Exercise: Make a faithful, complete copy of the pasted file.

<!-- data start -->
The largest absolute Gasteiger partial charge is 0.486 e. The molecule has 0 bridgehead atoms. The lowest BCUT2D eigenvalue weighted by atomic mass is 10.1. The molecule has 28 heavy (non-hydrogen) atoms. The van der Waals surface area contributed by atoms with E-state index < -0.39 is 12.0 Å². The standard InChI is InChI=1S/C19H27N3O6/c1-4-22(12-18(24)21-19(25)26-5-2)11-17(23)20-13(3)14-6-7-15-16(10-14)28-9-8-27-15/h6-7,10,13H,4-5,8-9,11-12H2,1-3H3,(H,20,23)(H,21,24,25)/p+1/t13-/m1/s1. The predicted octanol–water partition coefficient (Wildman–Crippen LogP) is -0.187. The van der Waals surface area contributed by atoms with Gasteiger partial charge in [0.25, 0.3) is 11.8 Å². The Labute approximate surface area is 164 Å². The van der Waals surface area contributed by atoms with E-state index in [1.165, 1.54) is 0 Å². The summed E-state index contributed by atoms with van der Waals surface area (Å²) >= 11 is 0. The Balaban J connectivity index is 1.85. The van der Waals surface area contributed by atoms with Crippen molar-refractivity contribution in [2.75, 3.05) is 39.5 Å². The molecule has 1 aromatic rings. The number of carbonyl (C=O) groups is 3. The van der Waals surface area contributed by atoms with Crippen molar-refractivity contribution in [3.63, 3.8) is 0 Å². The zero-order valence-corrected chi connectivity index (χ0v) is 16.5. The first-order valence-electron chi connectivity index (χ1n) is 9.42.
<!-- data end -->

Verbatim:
The largest absolute Gasteiger partial charge is 0.486 e. The molecule has 0 bridgehead atoms. The lowest BCUT2D eigenvalue weighted by atomic mass is 10.1. The molecule has 28 heavy (non-hydrogen) atoms. The van der Waals surface area contributed by atoms with E-state index < -0.39 is 12.0 Å². The standard InChI is InChI=1S/C19H27N3O6/c1-4-22(12-18(24)21-19(25)26-5-2)11-17(23)20-13(3)14-6-7-15-16(10-14)28-9-8-27-15/h6-7,10,13H,4-5,8-9,11-12H2,1-3H3,(H,20,23)(H,21,24,25)/p+1/t13-/m1/s1. The predicted octanol–water partition coefficient (Wildman–Crippen LogP) is -0.187. The van der Waals surface area contributed by atoms with Gasteiger partial charge in [0.25, 0.3) is 11.8 Å². The Labute approximate surface area is 164 Å². The van der Waals surface area contributed by atoms with E-state index in [1.165, 1.54) is 0 Å². The summed E-state index contributed by atoms with van der Waals surface area (Å²) >= 11 is 0. The Balaban J connectivity index is 1.85. The van der Waals surface area contributed by atoms with Crippen molar-refractivity contribution in [2.75, 3.05) is 39.5 Å². The molecule has 1 aromatic rings. The number of carbonyl (C=O) groups is 3. The van der Waals surface area contributed by atoms with Crippen molar-refractivity contribution in [3.63, 3.8) is 0 Å². The zero-order valence-corrected chi connectivity index (χ0v) is 16.5. The first-order valence-electron chi connectivity index (χ1n) is 9.42.